For one year, Blake Lively wore a hell of a lot of clothing from her curated retail website named Preserve. So many, in fact, that she became little other than a walking advertisement for the site. On her press tour for The Age of Adaline earlier this year, Blake’s outfits were dominated by Preserve, and while the outfits were gorgeous, the price tags were not.
The site, located at Preserve.us, boasts artisan-made clothing and home decor, all meant to encourage the making of quality products. And while that’s all well and good, celebrity-curated products often mean one thing only: staggering prices. These prices made it near-impossible for Blake’s website to gain popularity, especially with little exposure beyond Blake’s own person.
In an essay written by Blake posted to the site, the actress says:
So here at Preserve there are people, stories, essays, videos and goods which hopefully inspire your home, your style and your tongue. There’s expensive stuff. Inexpensive stuff. And everything in between. But their value, is up to you. We may romanticize it, calling it treasure. What we’re really saying is, we see worth on every level.
The function of Preserve is part magazine, part e-commerce hub, part philanthropic endeavor and above all, a place to showcase the power of imagination, ingenuity, quality, and people.
Preserve is a creative space. A space which honors both tradition and innovation — a space which honors the future, while having a love affair with the past…
But despite the obvious sincerity of this post, and the relative “inexpense” that Blake sees (she is a millionaire, after all), the site is going dark. Blake has cited several reasons for this business decision, the most emphatic of which is that it “never caught up to its original mission: It’s not making a difference in people’s lives, whether superficially or in a meaningful way.”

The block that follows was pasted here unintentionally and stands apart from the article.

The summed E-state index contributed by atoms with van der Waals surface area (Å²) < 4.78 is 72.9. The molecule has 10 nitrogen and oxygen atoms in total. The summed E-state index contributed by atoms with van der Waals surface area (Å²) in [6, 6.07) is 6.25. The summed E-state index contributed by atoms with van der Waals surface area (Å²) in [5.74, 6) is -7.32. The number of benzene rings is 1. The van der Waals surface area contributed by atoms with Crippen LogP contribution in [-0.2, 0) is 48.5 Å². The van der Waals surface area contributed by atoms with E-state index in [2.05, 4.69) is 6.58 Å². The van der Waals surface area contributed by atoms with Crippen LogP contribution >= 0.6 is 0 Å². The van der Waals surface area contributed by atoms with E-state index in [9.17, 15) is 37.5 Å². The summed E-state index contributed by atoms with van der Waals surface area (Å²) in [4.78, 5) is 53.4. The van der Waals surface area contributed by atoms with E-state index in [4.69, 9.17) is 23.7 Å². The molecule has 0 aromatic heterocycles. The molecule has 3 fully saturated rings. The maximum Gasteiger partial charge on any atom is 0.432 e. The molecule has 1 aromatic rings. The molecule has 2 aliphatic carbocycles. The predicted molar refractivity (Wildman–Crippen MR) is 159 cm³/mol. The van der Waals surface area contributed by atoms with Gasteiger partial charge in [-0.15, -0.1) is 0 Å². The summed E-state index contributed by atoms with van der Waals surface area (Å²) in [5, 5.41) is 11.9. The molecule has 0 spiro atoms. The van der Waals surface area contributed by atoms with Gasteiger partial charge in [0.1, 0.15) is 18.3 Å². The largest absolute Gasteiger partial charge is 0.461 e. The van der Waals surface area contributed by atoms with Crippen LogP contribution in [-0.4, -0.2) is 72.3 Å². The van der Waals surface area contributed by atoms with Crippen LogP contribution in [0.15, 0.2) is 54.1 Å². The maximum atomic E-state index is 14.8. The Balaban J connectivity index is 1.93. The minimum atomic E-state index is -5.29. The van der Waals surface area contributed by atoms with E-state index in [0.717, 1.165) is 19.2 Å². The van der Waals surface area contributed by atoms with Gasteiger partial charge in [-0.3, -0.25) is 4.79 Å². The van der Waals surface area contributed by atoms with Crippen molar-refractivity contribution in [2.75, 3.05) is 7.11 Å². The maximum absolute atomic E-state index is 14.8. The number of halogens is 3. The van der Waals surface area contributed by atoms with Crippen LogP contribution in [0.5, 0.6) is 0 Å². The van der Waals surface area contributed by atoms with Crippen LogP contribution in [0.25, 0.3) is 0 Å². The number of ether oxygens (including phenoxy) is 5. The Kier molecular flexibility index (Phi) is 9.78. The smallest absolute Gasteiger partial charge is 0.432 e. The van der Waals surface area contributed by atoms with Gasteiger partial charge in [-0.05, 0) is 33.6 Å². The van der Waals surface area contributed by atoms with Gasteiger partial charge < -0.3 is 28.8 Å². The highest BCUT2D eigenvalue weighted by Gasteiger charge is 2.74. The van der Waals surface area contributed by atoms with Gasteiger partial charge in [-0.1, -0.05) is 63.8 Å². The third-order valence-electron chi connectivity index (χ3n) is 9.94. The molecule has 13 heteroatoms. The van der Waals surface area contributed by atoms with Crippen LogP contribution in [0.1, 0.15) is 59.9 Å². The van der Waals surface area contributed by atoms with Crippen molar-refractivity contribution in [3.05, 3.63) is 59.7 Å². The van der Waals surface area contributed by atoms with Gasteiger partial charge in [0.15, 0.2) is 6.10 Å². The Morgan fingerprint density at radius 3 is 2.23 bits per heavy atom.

But she’s determined not to give up on the Preserve brand entirely: “I never thought I would have the bravery to actually do that, to take the site dark and to say, ‘You know what? I haven’t created something that is as true and impactful as I know it can and will be. And I’m not going to continue to chase my tail and continue to put a product out there that we, as a team, are not proud of.’”
She wants to rework the site into something that will dovetail more closely with the vision she described in that earlier post above, a brand that will celebrate artisans in the United States, a place to honor the past and look toward the future, and a place to share written, human stories.
So the site will close on Oct. 9, and when it comes back, it may be under an entirely different name. Why? Because according to Lively, “I love the name Preserve. But then, I never thought people would think Preserve had something to do with jam! … These are all of the things you don’t think of when you’re too intimate with something.”
In the meantime, Preserve will be featuring discounts site-wide, but taking a look at the sale section of the site, the true problem becomes more evident. Pillows, necklaces, skirts, dresses, candles and other such items are discounted, sure—but they will still cost over $150 each. There is a section for “Under $50” items, but it’s a lot of children’s clothes—for $49.90.
In order for Preserve, or its future reincarnation, to work, it has to be less retail-based and more community-based. Dare I say more like Goop? I think the potential is there, but the interest is not.
As for now? Blake said she’s just trying to get through this difficult business decision by doing one thing: “I’ve asked my assistant to just play ‘Shake It Off’ on a loop — it feels really good!”
It truly does, Blake.